Show simple item record

dc.creatorO'Kelly, Julian Winn
dc.creatorJames, L.
dc.creatorPalaniappan, R.
dc.creatorTaborin, J.
dc.creatorFachner, Jörg
dc.creatorMagee, Wendy L.
dc.date.accessioned2021-01-31T20:41:40Z
dc.date.available2021-01-31T20:41:40Z
dc.date.issued2013-12-25
dc.identifier.citationO’Kelly J, James L, Palaniappan R, Taborin J, Fachner J and Magee WL. (2013). Neurophysiological and behavioral responses to music therapy in vegetative and minimally conscious states. Front. Hum. Neurosci. 7:884. doi: 10.3389/fnhum.2013.00884
dc.identifier.issn1662-5161
dc.identifier.issn1662-5161
dc.identifier.doihttp://dx.doi.org/10.34944/dspace/5404
dc.identifier.urihttp://hdl.handle.net/20.500.12613/5422
dc.description.abstractAssessment of awareness for those with disorders of consciousness is a challenging undertaking, due to the complex presentation of the population. Debate surrounds whether behavioral assessments provide greatest accuracy in diagnosis compared to neuro-imaging methods, and despite developments in both, misdiagnosis rates remain high. Music therapy may be effective in the assessment and rehabilitation with this population due to effects of musical stimuli on arousal, attention, and emotion, irrespective of verbal or motor deficits. However, an evidence base is lacking as to which procedures are most effective. To address this, a neurophysiological and behavioral study was undertaken comparing electroencephalogram (EEG), heart rate variability, respiration, and behavioral responses of 20 healthy subjects with 21 individuals in vegetative or minimally conscious states (VS or MCS). Subjects were presented with live preferred music and improvised music entrained to respiration (procedures typically used in music therapy), recordings of disliked music, white noise, and silence. ANOVA tests indicated a range of significant responses (p ≤ 0.05) across healthy subjects corresponding to arousal and attention in response to preferred music including concurrent increases in respiration rate with globally enhanced EEG power spectra responses (p = 0.05–0.0001) across frequency bandwidths. Whilst physiological responses were heterogeneous across patient cohorts, significant post hoc EEG amplitude increases for stimuli associated with preferred music were found for frontal midline theta in six VS and four MCS subjects, and frontal alpha in three VS and four MCS subjects (p = 0.05–0.0001). Furthermore, behavioral data showed a significantly increased blink rate for preferred music (p = 0.029) within the VS cohort. Two VS cases are presented with concurrent changes (p ≤ 0.05) across measures indicative of discriminatory responses to both music therapy procedures. A third MCS case study is presented highlighting how more sensitive selective attention may distinguish MCS from VS. The findings suggest that further investigation is warranted to explore the use of music therapy for prognostic indicators, and its potential to support neuroplasticity in rehabilitation programs.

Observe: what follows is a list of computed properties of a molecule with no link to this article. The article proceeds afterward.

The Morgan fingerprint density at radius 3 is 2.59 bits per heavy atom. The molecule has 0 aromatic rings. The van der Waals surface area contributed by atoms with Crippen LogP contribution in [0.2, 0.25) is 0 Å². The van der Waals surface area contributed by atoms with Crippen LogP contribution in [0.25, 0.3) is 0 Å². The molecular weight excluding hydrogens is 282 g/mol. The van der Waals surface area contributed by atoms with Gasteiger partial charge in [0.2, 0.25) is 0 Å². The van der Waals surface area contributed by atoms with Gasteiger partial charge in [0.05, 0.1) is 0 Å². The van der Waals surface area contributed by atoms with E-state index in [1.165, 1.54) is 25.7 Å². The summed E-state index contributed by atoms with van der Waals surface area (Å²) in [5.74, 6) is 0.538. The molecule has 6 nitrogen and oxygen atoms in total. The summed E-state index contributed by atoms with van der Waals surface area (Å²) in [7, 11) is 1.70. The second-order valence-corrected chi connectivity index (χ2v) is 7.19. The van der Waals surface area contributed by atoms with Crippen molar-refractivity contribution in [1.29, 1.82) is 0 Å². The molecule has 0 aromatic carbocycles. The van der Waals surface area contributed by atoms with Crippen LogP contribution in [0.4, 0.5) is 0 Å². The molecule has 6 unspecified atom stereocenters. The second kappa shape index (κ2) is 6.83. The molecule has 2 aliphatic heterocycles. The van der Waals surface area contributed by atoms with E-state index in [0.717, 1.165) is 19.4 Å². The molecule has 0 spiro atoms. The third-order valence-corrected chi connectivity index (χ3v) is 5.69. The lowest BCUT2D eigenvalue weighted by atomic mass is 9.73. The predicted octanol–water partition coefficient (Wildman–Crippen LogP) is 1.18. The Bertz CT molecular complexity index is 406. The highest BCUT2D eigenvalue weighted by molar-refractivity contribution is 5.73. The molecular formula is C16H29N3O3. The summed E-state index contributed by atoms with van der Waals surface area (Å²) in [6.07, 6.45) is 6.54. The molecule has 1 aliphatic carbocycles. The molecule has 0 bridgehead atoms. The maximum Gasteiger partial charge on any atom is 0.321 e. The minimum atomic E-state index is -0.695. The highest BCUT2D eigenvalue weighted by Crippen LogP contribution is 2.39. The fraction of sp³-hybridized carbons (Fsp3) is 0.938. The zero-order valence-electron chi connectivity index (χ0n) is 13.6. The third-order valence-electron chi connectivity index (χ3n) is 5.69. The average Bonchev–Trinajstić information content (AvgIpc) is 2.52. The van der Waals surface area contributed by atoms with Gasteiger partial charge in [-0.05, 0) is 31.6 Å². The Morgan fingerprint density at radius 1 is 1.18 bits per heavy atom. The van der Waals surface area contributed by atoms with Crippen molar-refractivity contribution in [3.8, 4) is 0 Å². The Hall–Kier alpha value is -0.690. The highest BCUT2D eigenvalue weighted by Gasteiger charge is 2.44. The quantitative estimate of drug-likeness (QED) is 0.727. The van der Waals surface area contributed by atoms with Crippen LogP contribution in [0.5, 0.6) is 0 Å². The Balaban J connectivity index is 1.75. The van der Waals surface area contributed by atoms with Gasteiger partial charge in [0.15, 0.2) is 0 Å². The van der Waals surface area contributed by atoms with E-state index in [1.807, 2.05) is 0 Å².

dc.format.extent15 pages
dc.languageEnglish
dc.language.isoeng
dc.relation.ispartofFaculty/ Researcher Works
dc.relation.haspartFrontiers in Human Neuroscience, Vol. 7
dc.relation.isreferencedbyFrontiers Media SA
dc.rightsAttribution CC BY
dc.rights.urihttp://creativecommons.org/licenses/by/3.0/
dc.subjectEEG
dc.subjectMusic therapy
dc.subjectDisorders of consciousness
dc.subjectAssessment
dc.subjectDiagnosis
dc.subjectBrain injury
dc.subjectVegetative state
dc.subjectMinimally conscious state
dc.titleNeurophysiological and behavioral responses to music therapy in vegetative and minimally conscious states
dc.typeText
dc.type.genreJournal article
dc.description.departmentMusic Therapy
dc.relation.doihttps://doi.org/10.3389/fnhum.2013.00884
dc.ada.noteFor Americans with Disabilities Act (ADA) accommodation, including help with reading this content, please contact scholarshare@temple.edu
dc.description.schoolcollegeBoyer College of Music and Dance
dc.creator.orcidMagee|0000-0003-4350-1289
dc.temple.creatorMagee, Wendy L.
dc.date.updated2021-01-31T20:41:36Z
refterms.dateFOA2021-01-31T20:41:40Z


Files in this item

Thumbnail
Name:
Neurophysiological and behavioral ...
Size:
2.021Mb
Format:
PDF

This item appears in the following Collection(s)

Show simple item record

Attribution CC BY
Except where otherwise noted, this item's license is described as Attribution CC BY